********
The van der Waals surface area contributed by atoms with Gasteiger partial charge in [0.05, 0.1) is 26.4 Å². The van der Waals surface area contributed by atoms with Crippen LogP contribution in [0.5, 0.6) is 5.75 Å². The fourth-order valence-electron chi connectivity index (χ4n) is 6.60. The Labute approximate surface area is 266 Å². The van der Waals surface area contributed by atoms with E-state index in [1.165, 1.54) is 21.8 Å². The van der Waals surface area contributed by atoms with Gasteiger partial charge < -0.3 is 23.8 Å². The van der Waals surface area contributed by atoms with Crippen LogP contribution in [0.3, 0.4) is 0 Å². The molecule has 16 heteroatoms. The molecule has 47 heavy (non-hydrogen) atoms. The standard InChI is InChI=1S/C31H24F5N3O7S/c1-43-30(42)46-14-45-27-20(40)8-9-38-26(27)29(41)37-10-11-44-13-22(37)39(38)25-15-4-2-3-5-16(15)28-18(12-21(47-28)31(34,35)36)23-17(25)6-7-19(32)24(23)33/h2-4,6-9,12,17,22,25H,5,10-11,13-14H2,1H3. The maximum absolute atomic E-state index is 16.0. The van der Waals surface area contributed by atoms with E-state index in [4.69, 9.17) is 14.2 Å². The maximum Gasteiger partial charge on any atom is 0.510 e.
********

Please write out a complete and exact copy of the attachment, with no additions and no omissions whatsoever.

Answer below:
The van der Waals surface area contributed by atoms with Gasteiger partial charge in [0.05, 0.1) is 26.4 Å². The van der Waals surface area contributed by atoms with Crippen LogP contribution in [0.5, 0.6) is 5.75 Å². The fourth-order valence-electron chi connectivity index (χ4n) is 6.60. The Labute approximate surface area is 266 Å². The van der Waals surface area contributed by atoms with E-state index in [1.165, 1.54) is 21.8 Å². The van der Waals surface area contributed by atoms with Gasteiger partial charge < -0.3 is 23.8 Å². The van der Waals surface area contributed by atoms with Crippen LogP contribution in [0.3, 0.4) is 0 Å². The molecule has 16 heteroatoms. The molecule has 47 heavy (non-hydrogen) atoms. The standard InChI is InChI=1S/C31H24F5N3O7S/c1-43-30(42)46-14-45-27-20(40)8-9-38-26(27)29(41)37-10-11-44-13-22(37)39(38)25-15-4-2-3-5-16(15)28-18(12-21(47-28)31(34,35)36)23-17(25)6-7-19(32)24(23)33/h2-4,6-9,12,17,22,25H,5,10-11,13-14H2,1H3. The maximum absolute atomic E-state index is 16.0. The van der Waals surface area contributed by atoms with E-state index in [4.69, 9.17) is 14.2 Å². The maximum Gasteiger partial charge on any atom is 0.510 e.